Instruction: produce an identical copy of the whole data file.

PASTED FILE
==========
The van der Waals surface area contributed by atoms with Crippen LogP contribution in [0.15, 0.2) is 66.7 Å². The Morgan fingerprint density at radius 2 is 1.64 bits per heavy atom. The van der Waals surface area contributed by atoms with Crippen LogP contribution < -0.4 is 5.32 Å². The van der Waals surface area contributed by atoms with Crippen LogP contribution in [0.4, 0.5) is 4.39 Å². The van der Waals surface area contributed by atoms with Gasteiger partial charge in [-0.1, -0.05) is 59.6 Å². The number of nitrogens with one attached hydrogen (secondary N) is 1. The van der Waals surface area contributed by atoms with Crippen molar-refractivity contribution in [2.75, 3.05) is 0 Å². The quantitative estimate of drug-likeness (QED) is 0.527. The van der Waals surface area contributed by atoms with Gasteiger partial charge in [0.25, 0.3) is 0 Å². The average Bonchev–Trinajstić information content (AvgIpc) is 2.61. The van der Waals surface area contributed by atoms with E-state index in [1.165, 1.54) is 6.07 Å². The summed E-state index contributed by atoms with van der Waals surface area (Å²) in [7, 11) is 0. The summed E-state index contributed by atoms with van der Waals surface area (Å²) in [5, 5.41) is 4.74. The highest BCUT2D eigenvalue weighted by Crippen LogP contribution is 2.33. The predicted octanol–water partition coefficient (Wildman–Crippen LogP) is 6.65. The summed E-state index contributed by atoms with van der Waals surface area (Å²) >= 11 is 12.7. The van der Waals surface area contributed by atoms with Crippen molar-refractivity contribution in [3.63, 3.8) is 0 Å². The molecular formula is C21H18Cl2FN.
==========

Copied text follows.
The van der Waals surface area contributed by atoms with Crippen LogP contribution in [0.15, 0.2) is 66.7 Å². The Morgan fingerprint density at radius 2 is 1.64 bits per heavy atom. The van der Waals surface area contributed by atoms with Crippen LogP contribution < -0.4 is 5.32 Å². The van der Waals surface area contributed by atoms with Crippen LogP contribution in [0.4, 0.5) is 4.39 Å². The van der Waals surface area contributed by atoms with Gasteiger partial charge in [-0.1, -0.05) is 59.6 Å². The number of nitrogens with one attached hydrogen (secondary N) is 1. The van der Waals surface area contributed by atoms with Crippen molar-refractivity contribution in [2.75, 3.05) is 0 Å². The quantitative estimate of drug-likeness (QED) is 0.527. The van der Waals surface area contributed by atoms with Gasteiger partial charge in [0.25, 0.3) is 0 Å². The average Bonchev–Trinajstić information content (AvgIpc) is 2.61. The van der Waals surface area contributed by atoms with E-state index in [1.165, 1.54) is 6.07 Å². The summed E-state index contributed by atoms with van der Waals surface area (Å²) in [7, 11) is 0. The summed E-state index contributed by atoms with van der Waals surface area (Å²) in [5, 5.41) is 4.74. The highest BCUT2D eigenvalue weighted by Crippen LogP contribution is 2.33. The predicted octanol–water partition coefficient (Wildman–Crippen LogP) is 6.65. The summed E-state index contributed by atoms with van der Waals surface area (Å²) >= 11 is 12.7. The van der Waals surface area contributed by atoms with Crippen molar-refractivity contribution in [3.63, 3.8) is 0 Å². The molecular formula is C21H18Cl2FN.